Canadian Forest Service Publications
Juvenile hormone production and sexual maturation in true armyworm, Pseudaletia unipuncta (HAW) (Lepidoptera: Noctuidae): a comparison of migratory and non-migratory populations. 1996. McNeil, J.N.; Laforge, M.; Bédard, C.; Cusson, M. Archives of Insect Biochemistry and Physiology 32: 575-584.
Issued by: Laurentian Forestry Centre
Catalog ID: 16940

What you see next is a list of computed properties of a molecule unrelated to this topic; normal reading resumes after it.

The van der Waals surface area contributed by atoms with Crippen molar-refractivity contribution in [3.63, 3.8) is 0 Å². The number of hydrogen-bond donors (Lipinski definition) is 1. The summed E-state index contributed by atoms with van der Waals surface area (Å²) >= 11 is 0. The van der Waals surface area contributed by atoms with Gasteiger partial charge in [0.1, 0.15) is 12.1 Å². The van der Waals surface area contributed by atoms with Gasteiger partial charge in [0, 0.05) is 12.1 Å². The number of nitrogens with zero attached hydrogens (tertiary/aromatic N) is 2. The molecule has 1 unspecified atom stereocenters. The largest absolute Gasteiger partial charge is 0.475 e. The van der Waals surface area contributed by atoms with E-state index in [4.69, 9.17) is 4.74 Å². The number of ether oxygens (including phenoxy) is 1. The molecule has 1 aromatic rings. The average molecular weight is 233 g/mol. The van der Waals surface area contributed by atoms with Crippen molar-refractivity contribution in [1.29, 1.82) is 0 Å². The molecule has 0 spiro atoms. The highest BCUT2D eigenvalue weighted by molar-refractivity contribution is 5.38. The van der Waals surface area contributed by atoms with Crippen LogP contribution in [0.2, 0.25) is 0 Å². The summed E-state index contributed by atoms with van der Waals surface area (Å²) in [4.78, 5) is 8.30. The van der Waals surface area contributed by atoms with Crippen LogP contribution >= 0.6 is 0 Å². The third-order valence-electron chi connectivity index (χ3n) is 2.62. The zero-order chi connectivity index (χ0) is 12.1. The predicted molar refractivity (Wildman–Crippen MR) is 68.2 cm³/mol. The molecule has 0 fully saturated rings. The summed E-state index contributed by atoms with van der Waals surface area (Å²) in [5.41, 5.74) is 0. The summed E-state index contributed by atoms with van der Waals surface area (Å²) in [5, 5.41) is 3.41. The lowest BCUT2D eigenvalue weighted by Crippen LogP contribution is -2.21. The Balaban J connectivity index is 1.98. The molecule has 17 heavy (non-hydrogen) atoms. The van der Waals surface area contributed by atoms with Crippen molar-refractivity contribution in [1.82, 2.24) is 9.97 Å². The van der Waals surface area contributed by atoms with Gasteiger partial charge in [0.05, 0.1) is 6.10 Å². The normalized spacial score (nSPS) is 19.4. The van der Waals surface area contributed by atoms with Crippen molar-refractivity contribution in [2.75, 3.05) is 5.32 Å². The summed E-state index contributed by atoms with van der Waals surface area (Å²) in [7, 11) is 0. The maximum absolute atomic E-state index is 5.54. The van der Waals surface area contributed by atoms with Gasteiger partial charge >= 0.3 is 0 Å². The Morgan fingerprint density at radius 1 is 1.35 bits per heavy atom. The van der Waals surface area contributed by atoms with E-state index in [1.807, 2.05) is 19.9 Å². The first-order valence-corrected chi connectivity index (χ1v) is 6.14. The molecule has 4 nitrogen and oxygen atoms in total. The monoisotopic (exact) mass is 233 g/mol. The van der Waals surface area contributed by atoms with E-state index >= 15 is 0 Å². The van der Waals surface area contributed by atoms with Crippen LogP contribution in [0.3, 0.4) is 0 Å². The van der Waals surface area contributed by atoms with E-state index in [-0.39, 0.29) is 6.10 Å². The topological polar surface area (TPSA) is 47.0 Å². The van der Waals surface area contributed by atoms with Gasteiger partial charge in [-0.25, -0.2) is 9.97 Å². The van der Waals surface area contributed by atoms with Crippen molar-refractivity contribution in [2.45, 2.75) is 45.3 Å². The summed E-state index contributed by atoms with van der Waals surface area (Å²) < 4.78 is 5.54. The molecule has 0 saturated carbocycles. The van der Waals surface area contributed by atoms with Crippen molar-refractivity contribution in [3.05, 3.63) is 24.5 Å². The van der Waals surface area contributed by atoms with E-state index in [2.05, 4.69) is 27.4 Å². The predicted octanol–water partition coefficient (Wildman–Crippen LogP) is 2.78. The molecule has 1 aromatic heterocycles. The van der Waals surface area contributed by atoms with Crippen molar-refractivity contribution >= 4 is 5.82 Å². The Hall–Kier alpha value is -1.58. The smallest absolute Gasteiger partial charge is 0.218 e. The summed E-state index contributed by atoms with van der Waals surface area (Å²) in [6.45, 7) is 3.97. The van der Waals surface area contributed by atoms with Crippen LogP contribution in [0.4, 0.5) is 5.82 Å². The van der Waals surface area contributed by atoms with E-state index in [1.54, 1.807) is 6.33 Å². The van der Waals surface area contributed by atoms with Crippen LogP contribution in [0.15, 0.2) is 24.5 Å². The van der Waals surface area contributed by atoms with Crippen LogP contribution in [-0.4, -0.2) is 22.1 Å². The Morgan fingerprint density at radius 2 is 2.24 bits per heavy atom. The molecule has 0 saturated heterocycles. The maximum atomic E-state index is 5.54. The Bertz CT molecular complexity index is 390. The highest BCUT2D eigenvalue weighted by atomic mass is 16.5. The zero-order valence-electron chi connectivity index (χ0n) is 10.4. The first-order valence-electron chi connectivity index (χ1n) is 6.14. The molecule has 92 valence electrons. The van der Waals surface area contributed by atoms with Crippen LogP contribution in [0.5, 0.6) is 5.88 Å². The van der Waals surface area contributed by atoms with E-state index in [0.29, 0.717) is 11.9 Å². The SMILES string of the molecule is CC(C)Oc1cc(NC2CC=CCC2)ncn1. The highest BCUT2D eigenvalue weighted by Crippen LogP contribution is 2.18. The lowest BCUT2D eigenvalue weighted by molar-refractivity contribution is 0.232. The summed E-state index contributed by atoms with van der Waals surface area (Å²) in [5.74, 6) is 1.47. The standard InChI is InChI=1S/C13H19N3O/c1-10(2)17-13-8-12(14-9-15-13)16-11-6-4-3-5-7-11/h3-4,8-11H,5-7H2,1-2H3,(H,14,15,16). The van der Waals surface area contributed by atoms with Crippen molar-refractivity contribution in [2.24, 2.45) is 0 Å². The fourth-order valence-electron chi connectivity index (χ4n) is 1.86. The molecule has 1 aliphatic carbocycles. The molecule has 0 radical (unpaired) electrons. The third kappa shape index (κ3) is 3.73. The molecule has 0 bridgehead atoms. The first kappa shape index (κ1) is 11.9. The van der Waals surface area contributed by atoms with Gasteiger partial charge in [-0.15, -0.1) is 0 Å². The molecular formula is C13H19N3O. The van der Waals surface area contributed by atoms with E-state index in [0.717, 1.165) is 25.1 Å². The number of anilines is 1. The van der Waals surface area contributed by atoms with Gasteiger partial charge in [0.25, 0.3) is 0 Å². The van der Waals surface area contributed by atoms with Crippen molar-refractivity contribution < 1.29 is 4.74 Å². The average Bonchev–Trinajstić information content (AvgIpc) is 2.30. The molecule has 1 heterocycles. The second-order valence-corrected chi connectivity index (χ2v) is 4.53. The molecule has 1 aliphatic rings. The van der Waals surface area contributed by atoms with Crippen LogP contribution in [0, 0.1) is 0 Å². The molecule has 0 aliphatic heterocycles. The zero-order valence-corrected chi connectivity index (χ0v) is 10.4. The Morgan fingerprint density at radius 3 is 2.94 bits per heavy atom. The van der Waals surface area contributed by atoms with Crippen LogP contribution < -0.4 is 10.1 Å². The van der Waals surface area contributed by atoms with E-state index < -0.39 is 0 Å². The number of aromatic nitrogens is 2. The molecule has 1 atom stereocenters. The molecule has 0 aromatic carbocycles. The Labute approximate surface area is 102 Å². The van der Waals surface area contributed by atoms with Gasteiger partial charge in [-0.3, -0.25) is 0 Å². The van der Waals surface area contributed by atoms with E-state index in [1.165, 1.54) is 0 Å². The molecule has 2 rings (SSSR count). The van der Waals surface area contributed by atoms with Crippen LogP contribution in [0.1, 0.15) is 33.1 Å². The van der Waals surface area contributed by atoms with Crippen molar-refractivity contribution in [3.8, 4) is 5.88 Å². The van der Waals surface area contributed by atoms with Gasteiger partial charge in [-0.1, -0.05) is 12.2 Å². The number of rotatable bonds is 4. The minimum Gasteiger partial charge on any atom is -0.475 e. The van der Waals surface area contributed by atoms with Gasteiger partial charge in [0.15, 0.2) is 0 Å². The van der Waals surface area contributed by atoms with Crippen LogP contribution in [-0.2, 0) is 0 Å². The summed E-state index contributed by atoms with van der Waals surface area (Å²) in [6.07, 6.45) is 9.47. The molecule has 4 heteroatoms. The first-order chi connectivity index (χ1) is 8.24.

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Previous work on North American populations of the true armyworm, Pseudaletia unipuncta, has shown that (1) ovarian development, pheromone synthesis, and the onset of calling (behavior associated with the emission of the sex pheromone) in virgin females are positively correlated with an increase in juvenile hormone (JH) production, and (2) sexual maturation is delayed under short-day, low-temperature conditions. Based on these results and on the observation that this insect is unable to survive the low temperatures of the Canadian winter, it has been hypothesized that armyworm moths undertake seasonal north-south migrations in response to predictable habitat deterioration. Recently we obtained material from the Azores, a volcanic archipelago in the Atlantic Ocean where the armyworm sustains populations all year round. We, therefore, undertook a comparative study to test the hypothesis that the earlier onset of calling behavior observed in this non-migrant population, relative to the North American population under identical conditions, was associated with an earlier induction of JH biosynthesis and a more rapid ovarian development. The results clearly supported this hypothesis: JH biosynthesis increased at a significantly younger age in Azorean females, although there were no differences in the relative proportions of the three JH homologues produced in vitro by CA of females sacrificed on their first night of calling. The early production of JH was reflected in a more rapid ovarian maturation although the data suggest that sexual maturation in the Azorean population may require a lower JH titer. The importance of the observed differences are discussed with respect to the presence or absense of migration in each population